At the beginning of the year he experimented with making beads, and gifted a bunch to me. I loved their bright colors but wasn't sure what to use with them until a couple of weeks ago.

Bright pink green physics sciart jewelry bracelet
G in Pink, Green, and Orange by Kokoba
I think my color tastes are all out of step with the seasons. Cold, dark weather makes me crave bright spring colors; hot summer weather has me thinking about cool autumnal hues.

Bright pink green physics sciart jewelry bracelet
G in Pink, Green, and Orange

G is always a tricky one to memorialize in jewelry because it's had to measure. Every few years, as technology improves and measurement because more accurate (and sometimes also more precise!), CODATA comes out with new values for some of the physical constants, G included. They've made two updates since I started making and selling jewelry as Kokoba. When this happens, I tend to redo a piece if possible. This isn't always possible, however. In those cases, I indicate which year's value I used. 

Bright pink green physics sciart jewelry bracelet
G in Pink, Green, and Orange

I look forward to more pieces featuring handmade polymer clay beads! Maybe I'll commission him to make some pi beads next time? What do you think?

Friday, November 18, 2016

Friday 5: Fair Use

What was the last thing you put in the freezer not to freeze, but just to chill?

I don't usually do this, actually. Maybe a bottle of soda, but that was years ago. Pinterest says it goes faster if you wrap the bottle in a wet paper towel, but I can't confirm or deny that.

What’s a non-food item you’re storing in a zippered, plastic bag?

Some jewelry supplies, and also some copper jewelry. (Air-tight = less tarnish)

What’s the most unusual item you’ve used as a bookmark?

For all of the reading I do, I rarely use bookmarks. I dogear, or I remember page numbers. I'm actually pretty good at that, and even at remember different page numbers for different books over a fairly long period of time. If it's a library book, I use the receipt for a bookmark.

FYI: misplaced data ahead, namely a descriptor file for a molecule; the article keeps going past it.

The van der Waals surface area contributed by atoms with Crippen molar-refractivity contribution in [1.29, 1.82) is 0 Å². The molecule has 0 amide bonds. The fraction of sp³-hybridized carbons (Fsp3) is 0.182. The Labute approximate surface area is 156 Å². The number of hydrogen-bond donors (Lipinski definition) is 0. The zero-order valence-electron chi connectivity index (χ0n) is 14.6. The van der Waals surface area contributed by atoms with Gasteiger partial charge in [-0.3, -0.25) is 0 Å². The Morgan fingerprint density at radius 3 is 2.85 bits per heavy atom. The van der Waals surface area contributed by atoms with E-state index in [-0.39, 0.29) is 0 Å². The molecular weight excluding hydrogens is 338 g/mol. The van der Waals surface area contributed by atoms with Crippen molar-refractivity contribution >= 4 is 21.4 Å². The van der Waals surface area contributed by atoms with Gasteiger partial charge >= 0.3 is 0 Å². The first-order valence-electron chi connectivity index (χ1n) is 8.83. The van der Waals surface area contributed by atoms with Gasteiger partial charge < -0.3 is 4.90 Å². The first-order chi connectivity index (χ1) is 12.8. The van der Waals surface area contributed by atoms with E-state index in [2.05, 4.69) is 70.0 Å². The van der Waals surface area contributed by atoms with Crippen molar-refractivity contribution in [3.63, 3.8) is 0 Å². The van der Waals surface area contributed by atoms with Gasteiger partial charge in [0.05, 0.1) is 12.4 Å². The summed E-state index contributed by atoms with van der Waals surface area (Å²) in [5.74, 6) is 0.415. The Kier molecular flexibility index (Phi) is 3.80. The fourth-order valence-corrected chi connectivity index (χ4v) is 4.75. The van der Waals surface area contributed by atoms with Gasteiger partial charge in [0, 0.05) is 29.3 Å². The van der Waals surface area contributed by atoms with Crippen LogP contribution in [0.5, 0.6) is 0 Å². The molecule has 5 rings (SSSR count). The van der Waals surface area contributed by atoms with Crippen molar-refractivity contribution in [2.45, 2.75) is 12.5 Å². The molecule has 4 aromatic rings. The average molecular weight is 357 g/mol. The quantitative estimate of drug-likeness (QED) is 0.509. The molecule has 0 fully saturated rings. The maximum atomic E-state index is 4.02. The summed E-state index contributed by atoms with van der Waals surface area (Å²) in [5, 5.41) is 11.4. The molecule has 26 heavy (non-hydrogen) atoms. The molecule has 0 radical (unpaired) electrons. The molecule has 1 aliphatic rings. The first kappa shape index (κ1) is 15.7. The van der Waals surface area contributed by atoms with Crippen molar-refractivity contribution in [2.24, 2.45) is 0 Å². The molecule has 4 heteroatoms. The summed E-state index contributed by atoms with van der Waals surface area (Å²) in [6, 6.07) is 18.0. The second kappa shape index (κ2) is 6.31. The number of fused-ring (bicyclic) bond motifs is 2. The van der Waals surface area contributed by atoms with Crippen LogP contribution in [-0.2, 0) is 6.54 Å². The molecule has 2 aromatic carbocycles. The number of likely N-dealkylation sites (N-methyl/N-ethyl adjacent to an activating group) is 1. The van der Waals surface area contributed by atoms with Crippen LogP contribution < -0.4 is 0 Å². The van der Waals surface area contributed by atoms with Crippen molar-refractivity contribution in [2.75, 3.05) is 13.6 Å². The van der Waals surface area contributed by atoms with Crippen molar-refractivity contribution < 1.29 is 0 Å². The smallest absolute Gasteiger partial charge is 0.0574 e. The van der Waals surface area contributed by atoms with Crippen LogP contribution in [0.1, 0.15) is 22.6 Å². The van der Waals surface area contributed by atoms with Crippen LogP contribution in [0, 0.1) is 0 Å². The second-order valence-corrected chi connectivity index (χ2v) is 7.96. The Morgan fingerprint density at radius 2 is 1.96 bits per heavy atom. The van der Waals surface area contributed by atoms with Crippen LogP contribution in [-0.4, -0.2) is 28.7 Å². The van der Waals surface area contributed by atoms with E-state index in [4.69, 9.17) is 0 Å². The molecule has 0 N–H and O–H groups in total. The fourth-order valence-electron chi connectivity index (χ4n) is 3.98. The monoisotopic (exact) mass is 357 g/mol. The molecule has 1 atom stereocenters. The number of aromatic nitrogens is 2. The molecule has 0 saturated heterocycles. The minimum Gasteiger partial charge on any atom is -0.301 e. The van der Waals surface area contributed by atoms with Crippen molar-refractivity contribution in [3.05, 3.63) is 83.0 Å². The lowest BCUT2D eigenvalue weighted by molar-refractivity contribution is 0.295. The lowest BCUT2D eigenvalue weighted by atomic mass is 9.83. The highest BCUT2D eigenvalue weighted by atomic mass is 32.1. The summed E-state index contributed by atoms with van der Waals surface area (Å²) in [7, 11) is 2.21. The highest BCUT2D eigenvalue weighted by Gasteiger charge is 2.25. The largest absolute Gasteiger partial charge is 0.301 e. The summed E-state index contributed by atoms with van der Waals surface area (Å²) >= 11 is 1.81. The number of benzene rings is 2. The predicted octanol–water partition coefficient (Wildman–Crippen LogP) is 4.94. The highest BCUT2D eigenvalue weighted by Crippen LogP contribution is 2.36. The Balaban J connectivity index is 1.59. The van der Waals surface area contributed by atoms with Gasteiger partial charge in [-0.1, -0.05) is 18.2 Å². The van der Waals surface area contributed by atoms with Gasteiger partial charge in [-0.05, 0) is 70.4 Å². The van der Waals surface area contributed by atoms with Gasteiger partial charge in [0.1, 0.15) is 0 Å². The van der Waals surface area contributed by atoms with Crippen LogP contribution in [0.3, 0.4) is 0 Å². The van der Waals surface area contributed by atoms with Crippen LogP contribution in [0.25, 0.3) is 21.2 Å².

What’s something unusual for which you’ve used a kitchen utensil?

Hard to say. . . all of our kitchen implements see fairly standard use.

How many different kinds of balls do you have in your house?

There's a bocce set somewhere, so that makes two (the bocce balls and the pill). There might be an old soccer ball floating around somewhere but otherwise, I think that's it.

Thursday, November 17, 2016

#TBT: Pi Necklace Inspired by the Thoth Tarot

For as long as I can remember, I've been fascinated by the esoteric and the occult. It doesn't really jibe well with my whole STEM niche here, so I don't talk about it too often. Besides, there's not usually much to say except "Wow, it's fascinating how humans will build complex systems out of almost anything!"

One of the more infamous Tarot decks is the Thoth Tarot devised by everyone's favorite British occultist, Aleister Crowley, and illustrated by the much less notorious Lady Freida Harris. (There is one thing the occult has in common with the sciences: men enjoy the lion's share of the credit and the fame.) While the deck is considered a classic among Tarot enthusiasts today, neither Crowley nor Harris lived to see the actual deck put into commission. Harris finished the art, but nothing came out in a deck form until the 1960s. Its notable for its symbolic use of color and sacred geometry, which is a fancy way to say that it's one of the more abstract decks around. Still, the imagery is arresting.

Image courtesy US Games, Inc.
Once in a while the colors and the geometry get me to thinking about jewelry, and I end up incorporating some of those elements into this or that piece. That's how this pi necklace was born sometime in 2013.

A sciart mathart pi necklace in moss agate, carnelian, and Swarovski, inspired by The Hermit from the Thoth Tarot deck.
Pi necklace by Kokoba
In addition to trying to recreate Harris's color palette in beads, I also deliberately chose the yellow Swarovski crystals to echo the crisp lines and angles of the yellow light emanating from the lantern.

I read an article years ago—I want to say that it was in Jewelry Artist but I'm not 100% on it—about one artist's ongoing project of creating a ring for every Major Arcana card. My Google-fu is failing me, but it looked like an interesting project and I would love to see how the whole thing turned out!

A sciart mathart pi necklace in moss agate, carnelian, and Swarovski, inspired by The Hermit from the Thoth Tarot deck.
Pi necklace by Kokoba

Sometimes I think about opening up another store for jewelry inspired by Tarot rather than STEM. Maybe one day?

Tuesday, November 15, 2016

Talky Tuesday: Where We Go From Here

It's never too late to become an engaged citizen! Especially if right now you're an enraged one. Here are the easy things to do that don't involve uncomfortable conversations with people you care about:

1. I will repeat what others have been saying for a while now: call your representatives. I mean, if you want to make any point to them ever, you need to call them, but if you give a shit about anything touched by the Trump presidency then you need to conquer your phone anxiety and call them right the fuck now. Tweets and Facebook comments are useless; letters aren't quite as useless but aren't as good as phone calls. Here's an example of what to say to them (concerning Stephen Bannon):